Soybean conditions improved 1pt to 60% G/E vs. 60% expected and 72% G/E last year.  Conditions were broadly mixed across the belt with the Dakotas improving, IA/NE/IL declining and IN/OH improving.  The condition score for this week totaled 355 points which is the second lowest outside of 2012 since 2007.  Once again, if yields are plotted against simply condition scores, the correlation is a very weak 12.7% with a final yield for 2017 implied at 42.3bpa.  A great example of needing to filter the conditions a bit would be the Dakotas.  Both states saw conditions slip to the lowest or near the lowest on record during the dry July.  Well as most know, August conditions are what make a soybean crop.  The up-turn in rains for much of the two states have arrived at exactly the right time, with crop prospects rising.  Yet, looking at the condition scores, one would be led to believe both crops are still suffering under extreme dryness.  This isn’t meant to dismiss the dry weather for much of June and July which will undoubtedly have an impact, simply to point out the relative number of the crop conditions might not be as important as the trend.  90% of the crop is blooming vs. 88% average while 65% is setting pods vs. 62% average.

Spring wheat conditions improved 1pt to 32% G/E vs. 68% last year thanks solely to a 4pt jump in ND.  With the crop as advanced as it is, the improvement in North Dakota conditions is most likely from better than expected yields as combines roll.  The crop condition score of 274 this week is now the lowest on record thanks to 1988 dropping from the data set due to harvest being completed already that year.  A regression analysis of this week’s condition score vs. final yield is still implying a yield in the high-20’s with 41% correlation.  Unlikely the USDA comes in with a yield this low on this week’s report, or ever for that matter, but strong chance production continue to decline.  Spring wheat harvest pushed to 24% complete vs. 9% last week and 21% average.  Winter wheat harvest is 94% complete vs. 88% last week and 92% average with only the PNW having meaningful progress left to complete.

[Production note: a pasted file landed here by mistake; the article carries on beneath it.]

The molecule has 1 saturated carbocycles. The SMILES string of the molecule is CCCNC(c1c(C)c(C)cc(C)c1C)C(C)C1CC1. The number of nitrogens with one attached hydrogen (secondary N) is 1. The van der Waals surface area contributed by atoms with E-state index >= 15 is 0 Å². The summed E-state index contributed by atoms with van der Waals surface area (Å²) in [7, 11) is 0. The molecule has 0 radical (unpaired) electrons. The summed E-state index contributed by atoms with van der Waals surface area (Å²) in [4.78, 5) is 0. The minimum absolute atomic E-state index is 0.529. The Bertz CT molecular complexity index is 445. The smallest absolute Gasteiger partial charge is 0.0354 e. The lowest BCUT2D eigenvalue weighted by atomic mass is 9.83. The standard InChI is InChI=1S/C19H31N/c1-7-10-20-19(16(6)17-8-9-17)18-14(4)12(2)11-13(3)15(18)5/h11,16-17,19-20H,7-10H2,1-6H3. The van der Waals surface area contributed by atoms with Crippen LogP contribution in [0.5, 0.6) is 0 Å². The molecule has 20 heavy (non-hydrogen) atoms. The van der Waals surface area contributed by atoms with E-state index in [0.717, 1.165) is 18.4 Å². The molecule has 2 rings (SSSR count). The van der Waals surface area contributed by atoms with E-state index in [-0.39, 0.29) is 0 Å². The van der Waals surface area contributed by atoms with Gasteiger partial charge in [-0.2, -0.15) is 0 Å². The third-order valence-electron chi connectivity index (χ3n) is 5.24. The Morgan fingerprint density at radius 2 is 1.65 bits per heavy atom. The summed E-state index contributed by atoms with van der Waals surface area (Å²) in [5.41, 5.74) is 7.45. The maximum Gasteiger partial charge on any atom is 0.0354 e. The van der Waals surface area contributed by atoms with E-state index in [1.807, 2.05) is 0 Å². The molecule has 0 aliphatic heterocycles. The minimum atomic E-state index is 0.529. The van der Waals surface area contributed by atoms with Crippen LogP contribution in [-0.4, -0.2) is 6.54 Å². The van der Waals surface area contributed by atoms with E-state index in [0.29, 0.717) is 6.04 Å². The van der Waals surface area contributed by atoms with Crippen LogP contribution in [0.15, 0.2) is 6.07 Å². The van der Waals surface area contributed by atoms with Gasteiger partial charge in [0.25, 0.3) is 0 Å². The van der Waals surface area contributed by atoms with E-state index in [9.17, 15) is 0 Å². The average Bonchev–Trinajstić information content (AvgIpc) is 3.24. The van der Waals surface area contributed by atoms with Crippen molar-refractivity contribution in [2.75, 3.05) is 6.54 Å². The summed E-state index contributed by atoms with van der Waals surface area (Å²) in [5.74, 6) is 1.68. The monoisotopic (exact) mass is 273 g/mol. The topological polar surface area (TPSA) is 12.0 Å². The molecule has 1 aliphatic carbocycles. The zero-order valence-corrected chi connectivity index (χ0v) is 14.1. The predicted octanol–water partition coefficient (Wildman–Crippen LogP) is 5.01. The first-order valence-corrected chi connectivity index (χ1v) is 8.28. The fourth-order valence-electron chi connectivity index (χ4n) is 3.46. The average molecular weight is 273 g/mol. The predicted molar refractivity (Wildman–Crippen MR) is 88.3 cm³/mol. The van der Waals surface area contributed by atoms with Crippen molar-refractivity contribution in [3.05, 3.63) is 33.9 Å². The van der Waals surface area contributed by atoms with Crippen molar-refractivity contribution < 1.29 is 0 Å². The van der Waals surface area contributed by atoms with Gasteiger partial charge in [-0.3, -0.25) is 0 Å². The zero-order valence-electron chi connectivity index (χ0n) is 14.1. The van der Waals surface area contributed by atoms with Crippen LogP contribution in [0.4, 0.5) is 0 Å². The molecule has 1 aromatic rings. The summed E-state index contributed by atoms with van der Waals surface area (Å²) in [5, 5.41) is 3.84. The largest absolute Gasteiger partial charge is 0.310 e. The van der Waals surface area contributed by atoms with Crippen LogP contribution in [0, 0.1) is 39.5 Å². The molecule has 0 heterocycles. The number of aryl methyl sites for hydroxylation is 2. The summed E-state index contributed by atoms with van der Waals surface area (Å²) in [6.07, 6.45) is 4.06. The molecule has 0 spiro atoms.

While this is corn and soybean week for much of the trade, there are plenty of wheat headlines worth following.  The two maps below from USDA’s Crop Explorer program show accumulated precip for the time frame July 11-31st with much of Germany receiving 3-8” in the final weeks heading into harvest.  Germany is the second largest wheat producer in the EU behind France, and is responsible for a large percentage of the high protein/hard wheat which goes for export.  Several outlets are already calling 40% of the crop feed quality which will limit the amount of milling quality wheat available for export.  Private estimates for the EU are slipping to 147-148MMT vs. the USDA’s current 150MMT.  USDA is currently pegging exports at 30.0MMT which realized against private forecasts would put ending stocks and stocks/use ratios at record lows.  The US should be well positioned to fill some of the hard wheat demand left open by Germany and the other Baltic States.  After hitting a high of $31.68/MT, the MATIF/KCBT spread is off this morning to $26.24/MT.

 

Bottom Line: There is still enough weather uncertainty to support futures until the USDA gives us their take.  With the variability expressed from one corner of the corn belt to the other this year, USDA’s word on Thursday unlikely to be the final say.  US wheat has made itself competitive into the export grids for many destinations, but can’t afford to rally away from current levels or risk pushing that business right back out the door.  Once the Northern Plains harvest has come and gone, which it mostly has, it will be especially difficult to buy hard wheat with current board carries.

 

Good Luck Today.

Tregg Cronin

Market Analyst

Tregg.Cronin@halocommodities.com

www.halocommodities.com

@5thWave_tcronin